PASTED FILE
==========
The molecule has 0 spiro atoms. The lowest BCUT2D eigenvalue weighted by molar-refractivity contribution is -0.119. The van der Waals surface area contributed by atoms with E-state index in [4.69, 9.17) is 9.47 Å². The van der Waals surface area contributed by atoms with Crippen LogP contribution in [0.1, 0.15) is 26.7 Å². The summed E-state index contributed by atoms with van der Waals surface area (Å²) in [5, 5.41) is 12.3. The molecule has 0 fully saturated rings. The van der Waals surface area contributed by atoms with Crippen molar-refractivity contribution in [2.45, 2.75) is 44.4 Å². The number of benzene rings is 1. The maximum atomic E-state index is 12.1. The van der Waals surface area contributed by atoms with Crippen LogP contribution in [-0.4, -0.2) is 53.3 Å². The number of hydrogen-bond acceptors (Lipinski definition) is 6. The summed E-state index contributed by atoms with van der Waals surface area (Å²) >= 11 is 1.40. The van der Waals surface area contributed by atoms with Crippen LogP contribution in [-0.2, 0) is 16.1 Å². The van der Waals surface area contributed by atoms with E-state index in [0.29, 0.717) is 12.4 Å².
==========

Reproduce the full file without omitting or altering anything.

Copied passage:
The molecule has 0 spiro atoms. The lowest BCUT2D eigenvalue weighted by molar-refractivity contribution is -0.119. The van der Waals surface area contributed by atoms with E-state index in [4.69, 9.17) is 9.47 Å². The van der Waals surface area contributed by atoms with Crippen LogP contribution in [0.1, 0.15) is 26.7 Å². The summed E-state index contributed by atoms with van der Waals surface area (Å²) in [5, 5.41) is 12.3. The molecule has 0 fully saturated rings. The van der Waals surface area contributed by atoms with Crippen molar-refractivity contribution in [2.45, 2.75) is 44.4 Å². The number of benzene rings is 1. The maximum atomic E-state index is 12.1. The van der Waals surface area contributed by atoms with Crippen LogP contribution in [-0.4, -0.2) is 53.3 Å². The number of hydrogen-bond acceptors (Lipinski definition) is 6. The summed E-state index contributed by atoms with van der Waals surface area (Å²) >= 11 is 1.40. The van der Waals surface area contributed by atoms with Crippen LogP contribution in [-0.2, 0) is 16.1 Å². The van der Waals surface area contributed by atoms with E-state index in [0.29, 0.717) is 12.4 Å².